Modernism was sort-of screwed to begin with.

{Heads up: This is a long, non-illustrated essay-of-a-post and may be boring to non-designers.}

The moment I knew I wanted to become a designer was the moment I first acknowledged the poster designs of the Swiss De Stijl movement. Yes, I had seen some of those iconic posters as a young lad, however, I had not truly acknowledged them as pieces of design. Once I learned the basic principles of typography and layout, the beauty of Swiss modernist design really shone and spoke out to me; I am sure that this happens to many, if not all, aspiring and current graphic designers. The use of simplified form, simplified type, and logical layout in De Stijl, as well as Bauhaus posters was—and still is—utterly captivating. I knew then not only that I too wanted to make graphic works of art, but that my mentors would be the modernists of the 1900’s.

Like many young designers, I believed that modernism was merely a visual tool—a style that could be used in a poster or project to evoke a type of simplified designerly sophistication. This often included an overt use of Helvetica Bold, Univers, and Akzidenz. I cared mostly about the pretty facade of modernism in order to make my own schoolwork pretty in the same way; at that time I was truly missing the point of modernism. Like many other design students, I was lacking the understanding of the ideological meat and potatoes behind modernism that made it so significant.

In Modernism in Design, author Paul Greenhalgh breaks down modernism into two eras: pioneer and international. Pioneer modernism occurs from 1915 to 1930 and is primarily concerned with ideology—this is the true beginning of the movement. This is what I never understood before—modernism is not truly a style, or at least does not begin as one, but is rather a series of ideas created by intellectuals and artists of the time. International modernism, on the other hand, is truly a style. This is the era, from 1930 to the late 70’s, where image evolves, creating visual movements such as De Stijl. Unfortunately for the pioneer modernists, they never sought to create a style. Instead, the pioneers sought to use design as a method to change the world completely and finally; the hope was that their ideologically driven design wold pretty much stick forever. This is perhaps the greatest problem with modernism: the belief that the “modern” ideas and designs of the 1920’s-30’s would be timeless, even though they were clearly created to deal with problems of the time period.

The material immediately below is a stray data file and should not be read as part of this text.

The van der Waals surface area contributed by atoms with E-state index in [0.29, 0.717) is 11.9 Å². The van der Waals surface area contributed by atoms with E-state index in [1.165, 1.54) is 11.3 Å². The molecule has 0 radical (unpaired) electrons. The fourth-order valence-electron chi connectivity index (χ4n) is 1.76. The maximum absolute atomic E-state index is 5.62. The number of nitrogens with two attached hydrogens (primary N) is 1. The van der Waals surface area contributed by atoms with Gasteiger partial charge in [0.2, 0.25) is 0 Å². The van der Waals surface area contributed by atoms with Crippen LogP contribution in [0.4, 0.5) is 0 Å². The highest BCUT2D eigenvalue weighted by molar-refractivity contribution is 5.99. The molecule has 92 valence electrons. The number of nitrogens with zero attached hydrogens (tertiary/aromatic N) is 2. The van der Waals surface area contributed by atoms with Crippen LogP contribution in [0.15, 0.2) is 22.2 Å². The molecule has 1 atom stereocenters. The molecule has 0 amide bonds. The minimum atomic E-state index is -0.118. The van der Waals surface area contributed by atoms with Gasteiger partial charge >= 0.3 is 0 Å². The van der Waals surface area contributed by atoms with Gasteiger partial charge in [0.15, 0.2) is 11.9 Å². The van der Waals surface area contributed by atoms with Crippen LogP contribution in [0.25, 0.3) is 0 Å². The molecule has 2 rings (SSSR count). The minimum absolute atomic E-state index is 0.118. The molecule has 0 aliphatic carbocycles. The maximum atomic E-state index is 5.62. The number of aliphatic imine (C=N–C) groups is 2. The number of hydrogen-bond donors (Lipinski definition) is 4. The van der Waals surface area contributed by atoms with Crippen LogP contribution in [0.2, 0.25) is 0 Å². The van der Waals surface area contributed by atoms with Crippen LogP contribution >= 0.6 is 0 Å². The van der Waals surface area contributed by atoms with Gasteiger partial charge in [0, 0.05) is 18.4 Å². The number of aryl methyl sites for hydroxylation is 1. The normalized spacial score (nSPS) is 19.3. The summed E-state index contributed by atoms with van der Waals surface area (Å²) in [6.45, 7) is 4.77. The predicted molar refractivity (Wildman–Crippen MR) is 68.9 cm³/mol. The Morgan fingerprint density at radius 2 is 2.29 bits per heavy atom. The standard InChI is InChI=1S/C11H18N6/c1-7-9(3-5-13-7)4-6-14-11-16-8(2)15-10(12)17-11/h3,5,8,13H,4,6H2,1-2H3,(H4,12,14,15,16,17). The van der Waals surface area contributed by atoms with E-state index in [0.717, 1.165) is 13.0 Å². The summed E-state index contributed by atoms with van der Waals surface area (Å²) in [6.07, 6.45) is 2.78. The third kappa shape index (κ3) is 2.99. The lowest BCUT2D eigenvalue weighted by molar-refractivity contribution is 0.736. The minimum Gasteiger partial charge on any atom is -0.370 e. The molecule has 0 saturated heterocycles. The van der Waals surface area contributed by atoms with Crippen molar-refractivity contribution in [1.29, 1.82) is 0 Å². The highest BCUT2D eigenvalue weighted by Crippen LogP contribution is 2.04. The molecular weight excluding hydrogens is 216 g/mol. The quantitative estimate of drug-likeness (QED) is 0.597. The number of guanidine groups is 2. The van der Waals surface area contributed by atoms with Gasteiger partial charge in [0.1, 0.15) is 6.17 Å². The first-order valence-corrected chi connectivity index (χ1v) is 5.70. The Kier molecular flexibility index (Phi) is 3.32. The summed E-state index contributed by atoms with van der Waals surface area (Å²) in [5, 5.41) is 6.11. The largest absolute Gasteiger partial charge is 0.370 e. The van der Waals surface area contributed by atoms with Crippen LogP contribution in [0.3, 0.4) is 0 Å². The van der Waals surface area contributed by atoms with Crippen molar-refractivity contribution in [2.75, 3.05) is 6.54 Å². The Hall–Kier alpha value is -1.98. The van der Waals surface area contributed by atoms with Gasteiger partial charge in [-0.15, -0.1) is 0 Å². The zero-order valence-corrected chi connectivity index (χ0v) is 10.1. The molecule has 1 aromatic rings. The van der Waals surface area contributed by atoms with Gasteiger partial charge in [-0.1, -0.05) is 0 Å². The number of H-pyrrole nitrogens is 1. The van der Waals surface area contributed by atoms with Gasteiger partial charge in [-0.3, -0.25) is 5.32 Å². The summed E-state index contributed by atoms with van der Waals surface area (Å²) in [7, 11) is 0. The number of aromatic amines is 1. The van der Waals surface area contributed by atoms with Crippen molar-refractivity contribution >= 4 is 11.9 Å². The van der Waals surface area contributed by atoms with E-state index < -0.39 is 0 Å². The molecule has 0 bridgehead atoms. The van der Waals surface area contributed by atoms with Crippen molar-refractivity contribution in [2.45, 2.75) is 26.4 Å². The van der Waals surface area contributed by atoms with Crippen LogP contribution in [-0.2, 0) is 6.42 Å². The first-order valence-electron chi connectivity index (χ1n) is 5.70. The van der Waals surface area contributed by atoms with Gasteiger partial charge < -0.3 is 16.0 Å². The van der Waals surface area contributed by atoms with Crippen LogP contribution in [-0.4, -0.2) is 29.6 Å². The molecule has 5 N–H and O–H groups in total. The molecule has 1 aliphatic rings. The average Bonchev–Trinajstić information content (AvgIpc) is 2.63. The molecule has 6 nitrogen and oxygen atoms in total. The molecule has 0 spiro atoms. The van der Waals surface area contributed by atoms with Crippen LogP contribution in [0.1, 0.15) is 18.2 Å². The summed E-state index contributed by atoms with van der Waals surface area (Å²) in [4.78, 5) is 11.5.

All world-changing movements are inherently problematic. This is simply because there will always be too many variables caused by human-nature to take into account when making societal changes. In Modernism in Design, Greenhalgh gives us twelve tenets that generalize the modernist ideals. The first, and “most overarching concern” is “Decompartmentalisation”—the idea that “the Modern Movement was to break down barriers between aesthetics, technics and society, in order that an appropriate design of the highest visual and practical quality could be produced for the mass of the population.” This summarizes the goal of the movement. Modernists wanted to make the world a better place; at the time, World War I had just ended resulting in the greatest loss of human lives in history, and people felt betrayed. They were betrayed by politics in the form of monarchies and dictatorships, by the economy in the form of capitalism, and by technology/industrialism in the form of weapons. In order to combat these things, many European artists and intellectuals turned to communism and socialism. Karl Marx taught that capitalism was bad because it alienated the working class, keeping the working class from rising in social hierarchy, and thus psychologically and spiritually harming the underclass. Thus, modernist designers and artists sought to redesign life for the common man in hopes that this will in turn fight capitalism, industrialism, and bring about democracy.